"This order is a solid validation of the quality of our products, the competency and commitment demonstrated by all our employees, and the effects of the significant restructuring which we have implemented in order to strengthen our competitive edge in a tough market," commented Styrk Bekkenes, the happy and proud Harding CEO, after the contract signing on July 14th.
The contract comprises nine FF1200- lifeboats, with nine corresponding LA 1200 SU davits, and constitutes a relatively large order on Harding's scale. The nine lifesaving systems will be delivered over 2017, and will then be installed on the living quarters platform of Johan Sverdrup. Both the lifeboats and the davit system have been developed by Harding in Norway. The lifeboats will be built in Norway, while the davits will be assembled at one of Harding’s overseas locations.
Demonstrates Harding's competitive edge
Styrk Bekkenes says the contract is much appreciated by Harding.
"The Johan Sverdrup delivery has been one of the few big contracts for new oil and gas developments in Norway, for which we have been able to compete lately, and we have been through an extremely tough and demanding tender process, characterised by a sharp focus on costs and technical solutions. By having the winning tender, we are demonstrating that Harding can deliver quality on time at the right price, even during difficult times", says the director.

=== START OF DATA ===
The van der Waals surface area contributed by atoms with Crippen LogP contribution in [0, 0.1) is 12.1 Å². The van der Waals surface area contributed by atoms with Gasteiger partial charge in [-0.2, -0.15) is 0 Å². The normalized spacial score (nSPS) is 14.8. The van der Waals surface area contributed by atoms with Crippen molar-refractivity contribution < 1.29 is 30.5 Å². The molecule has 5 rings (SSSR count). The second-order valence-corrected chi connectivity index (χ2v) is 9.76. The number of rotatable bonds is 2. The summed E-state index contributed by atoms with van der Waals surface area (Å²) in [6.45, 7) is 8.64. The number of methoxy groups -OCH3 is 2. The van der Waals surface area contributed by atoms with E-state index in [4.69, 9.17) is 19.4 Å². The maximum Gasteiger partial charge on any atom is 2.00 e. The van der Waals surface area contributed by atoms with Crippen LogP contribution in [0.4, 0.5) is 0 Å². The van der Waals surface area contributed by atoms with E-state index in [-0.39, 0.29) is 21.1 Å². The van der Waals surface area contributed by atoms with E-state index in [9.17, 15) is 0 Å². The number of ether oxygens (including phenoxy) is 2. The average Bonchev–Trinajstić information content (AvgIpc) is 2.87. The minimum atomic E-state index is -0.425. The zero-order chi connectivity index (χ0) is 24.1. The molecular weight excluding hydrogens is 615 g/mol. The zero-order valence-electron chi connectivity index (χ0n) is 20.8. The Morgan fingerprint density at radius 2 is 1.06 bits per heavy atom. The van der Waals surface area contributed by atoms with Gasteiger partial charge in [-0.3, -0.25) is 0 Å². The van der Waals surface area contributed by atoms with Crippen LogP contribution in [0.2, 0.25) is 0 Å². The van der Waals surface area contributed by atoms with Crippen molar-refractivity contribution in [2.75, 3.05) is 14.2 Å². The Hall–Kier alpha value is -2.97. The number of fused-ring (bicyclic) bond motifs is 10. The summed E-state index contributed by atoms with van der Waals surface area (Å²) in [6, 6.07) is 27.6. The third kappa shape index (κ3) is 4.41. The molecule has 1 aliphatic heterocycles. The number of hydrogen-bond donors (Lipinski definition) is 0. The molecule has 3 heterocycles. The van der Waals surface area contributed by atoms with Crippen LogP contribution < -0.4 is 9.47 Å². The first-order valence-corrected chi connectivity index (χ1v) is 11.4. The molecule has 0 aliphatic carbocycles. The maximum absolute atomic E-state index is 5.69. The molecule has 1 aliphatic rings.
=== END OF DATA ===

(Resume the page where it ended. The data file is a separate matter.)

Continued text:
He admits that Harding has, too, felt the consequences of the fall in oil price and reduced levels of investments in the oil and gas industry.
"We have met this challenge with a comprehensive restructuring process, in which we have worked on reducing costs in order to maintain our competitive edge. The Johan Sverdrup delivery demonstrates that, to a great extent, we have succeeded with this work", believes Bekkenes.
Building further on the Statoil relationship
Statoil has, for many years, been Harding's most important customer in the North Sea. Bekkenes is glad to be able to build on this relationship further.
"It is important for us to be a part of Statoil’s future developments on the Norwegian shelf, and this first delivery to Johan Sverdrup plays a part in positioning Harding for new phases in this field, as well as a possible development of the Johan Castberg field", he points out.
Harding is the global market leader for maritime lifesaving systems, with a solid track record of deliveries to offshore installations all over the world. The company has close to 1000 employees, and has sales, production, and service stations at 28 locations in 16 countries. The head office is in Seimsfoss, Norway.
Innovation has always been a central part of our activities, and Harding developed, among other things the first lifeboat (FF1200) to fulfil the new safety regulations for the Norwegian continental shelf (DNV 406). The company is also behind a series of compact closed davit systems that have reaped commercial success in the global market.